I believe that singing is the key to long life, a good figure, a stable temperament, increased intelligence, new friends, super self-confidence, heightened sexual attractiveness and a better sense of humor. A recent long-term study conducted in Scandinavia sought to discover which activities related to a healthy and happy later life. Three stood out: camping, dancing and singing. ...
“A capella singing is all about the immersion of the self into the community. That's one of the great feelings -- to stop being me for a little while, and to become us.”

Sunday, November 23, 2008

The River of Time

To enlightened observers, time is a river of new beginnings. Little by little, we purge ourselves of the stagnant past by comforming to new circumstances which reveal themselves one minute at a time in our daily lives. Above all we must acquiesce to these circumstances which are borne along the river while the future is suspended behind coffer dams of hope.-– hoarded, as it were, so that we might put forth greater effort. If we are not yet perfect, we soon will be. Deliverance is certain to flow along this same current as one of these circumstances which is why Kierkagaard said. “Life makes sense looking backward, but it must be lived forward.”

The front page we thought we'd never see: 7/4/09

(A tip o' the hat to classmate Tim Koranda.)

Beer launching fridge

Who says American ingenuity is at a standstill?

Passing thoughts on the "new New Deal"

Many observers are talking about the chances of Obama leading an initiative similar to FDR's New Deal, so these two items caught my eye this morning:

Obama Vows Swift Action on Vast Economic Stimulus Plan
[Includes "addressing neglected public infrastructure projects like roads and schools..."]

The New Deal Didn’t Always Work, Either
"The traditional story is that President Franklin D. Roosevelt rescued capitalism by resorting to extensive government intervention; the truth is that Roosevelt changed course from year to year, trying a mix of policies, some good and some bad. It’s worth sorting through this grab bag now, to evaluate whether any of these policies might be helpful."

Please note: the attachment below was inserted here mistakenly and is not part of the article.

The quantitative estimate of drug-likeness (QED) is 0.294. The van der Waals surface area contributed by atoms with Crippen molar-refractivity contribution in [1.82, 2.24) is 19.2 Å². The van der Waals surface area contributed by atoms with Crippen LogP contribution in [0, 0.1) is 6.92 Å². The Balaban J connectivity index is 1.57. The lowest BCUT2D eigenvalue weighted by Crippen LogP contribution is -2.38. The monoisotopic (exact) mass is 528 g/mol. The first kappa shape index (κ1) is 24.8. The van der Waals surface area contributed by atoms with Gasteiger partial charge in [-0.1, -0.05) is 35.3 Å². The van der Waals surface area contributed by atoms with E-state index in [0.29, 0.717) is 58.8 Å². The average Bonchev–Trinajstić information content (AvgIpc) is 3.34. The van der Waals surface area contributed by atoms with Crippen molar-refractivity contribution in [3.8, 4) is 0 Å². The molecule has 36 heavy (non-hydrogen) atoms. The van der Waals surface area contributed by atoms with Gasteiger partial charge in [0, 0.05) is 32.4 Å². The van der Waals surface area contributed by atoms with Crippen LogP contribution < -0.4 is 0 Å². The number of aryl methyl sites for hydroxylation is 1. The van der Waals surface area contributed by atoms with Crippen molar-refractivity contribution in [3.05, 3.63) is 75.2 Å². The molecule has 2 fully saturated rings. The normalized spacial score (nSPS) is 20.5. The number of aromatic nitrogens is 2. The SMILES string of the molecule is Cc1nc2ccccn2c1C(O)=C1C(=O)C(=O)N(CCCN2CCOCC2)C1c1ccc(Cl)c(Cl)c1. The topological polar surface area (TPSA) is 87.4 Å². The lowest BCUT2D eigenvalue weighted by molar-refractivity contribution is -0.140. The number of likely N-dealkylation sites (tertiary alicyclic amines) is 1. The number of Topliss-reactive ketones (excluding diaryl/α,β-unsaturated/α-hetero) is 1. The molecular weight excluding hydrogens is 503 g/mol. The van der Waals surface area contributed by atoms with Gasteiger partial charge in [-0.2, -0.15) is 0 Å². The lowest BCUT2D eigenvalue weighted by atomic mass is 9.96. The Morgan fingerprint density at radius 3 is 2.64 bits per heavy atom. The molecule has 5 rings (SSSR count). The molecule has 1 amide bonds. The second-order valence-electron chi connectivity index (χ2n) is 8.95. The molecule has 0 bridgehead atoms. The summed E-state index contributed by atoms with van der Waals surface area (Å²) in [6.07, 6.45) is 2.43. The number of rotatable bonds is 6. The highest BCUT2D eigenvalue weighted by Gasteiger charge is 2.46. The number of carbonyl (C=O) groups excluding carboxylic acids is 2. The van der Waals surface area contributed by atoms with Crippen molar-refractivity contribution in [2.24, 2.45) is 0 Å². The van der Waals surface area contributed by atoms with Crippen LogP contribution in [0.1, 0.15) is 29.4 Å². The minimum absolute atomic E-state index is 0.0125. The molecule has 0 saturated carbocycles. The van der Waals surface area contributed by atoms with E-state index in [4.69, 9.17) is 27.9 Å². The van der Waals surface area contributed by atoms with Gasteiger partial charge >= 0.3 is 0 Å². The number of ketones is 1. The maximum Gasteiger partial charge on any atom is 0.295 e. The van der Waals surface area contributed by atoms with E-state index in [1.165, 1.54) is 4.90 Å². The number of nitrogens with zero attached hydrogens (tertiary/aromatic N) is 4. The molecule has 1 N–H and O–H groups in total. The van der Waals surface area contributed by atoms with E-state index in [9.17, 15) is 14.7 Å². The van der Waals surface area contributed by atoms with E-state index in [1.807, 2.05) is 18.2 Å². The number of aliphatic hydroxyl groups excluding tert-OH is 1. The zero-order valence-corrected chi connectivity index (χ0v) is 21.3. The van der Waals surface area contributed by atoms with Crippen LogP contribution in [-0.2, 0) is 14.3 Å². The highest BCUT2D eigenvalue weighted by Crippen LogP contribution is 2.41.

I'm no historian nor a deep student of today's challenges. I'd welcome comments from those of you who are.

Saturday, November 15, 2008

A genuine hand-made Raggedy Ann

Shhhh..... here's the hand-made doll that Ginny just made for her daughter Lilly's fifth birthday later this month.

Isn't she talented??

(This blog is about impatience, and I'm too impatient to create something like this. But Ginny's not. Good thing. There are some things that grandmothers are just really ideal for!)

Saturday, November 8, 2008

Friday, October 31, 2008

Japanese Mall Fountain

What a nifty invention. What won't people think of next?

A tip of the hat to Uncle Sandy.

Sunday, October 26, 2008

Palin Pipeline: Superb Washington-style methods

I know Internet political messages don't generally change anyone's opinion. But I'm gonna post this one anyway because in my opinion it adds insight that's truly new to me: it appears that Sarah Palin's signature achievement, her gas pipeline deal to carry Alaskan gas to the lower 48, was executed with slick and savvy Washington-style buddy-buddy lobbyist deal-making.

Most potential bidders were excluded by the bidding terms, and the corker is that the deal eventually to a firm that had previously offered to do it without government subsidy but may now get a half billion of government subsidy:

AP INVESTIGATION: Palin pipeline terms curbed bids

Now, I know some people will say "There ya go again, tha lib'ral mediah." I'll touch on that subject tonight, regarding a station that sued for the right to fire reporters who won't lie.

Thursday, October 23, 2008

Tuesday, October 21, 2008

Want your vote to count twice?

I'm impatient about.... idiots.

“While well-intentioned, this type of exercise may only drive fear for the voting public,” said a spokesman for a company that makes voting machines.

What was she speaking about? Why, it's a successful effort to hack into voting machines, as reported by MSNBC.

By security experts? No, by undergraduates in a course.

At MIT or Caltech? No, at Rice.

One of the groups not only hacked in, they hid their hack so well that it survived two audits. Punch line: the same company spokeswoman then had the b@lls to comment that there's never been evidence of such fraud.

From the Chronicle of Higher Education. (A tip of the Hatlow hat to our friend who calls himself The Hat.)

Friday, October 17, 2008

Caption contest

You know what to do: click the Comments link below.

(A tip of the hat to cousin Bob & Louise.)

Wednesday, October 15, 2008

Another Bill Buckley ex-columnist on Palin

David Brooks, former columnist for William Buckley's National Review, and the "house conservative" columnist at the New York Times, speaking at the big shindig in New York last week introducing the new layout of Atlantic:

You might be interested in the whole write-up over on Huffington Post, in which he also recounts an interview he had with Obama. One excerpt: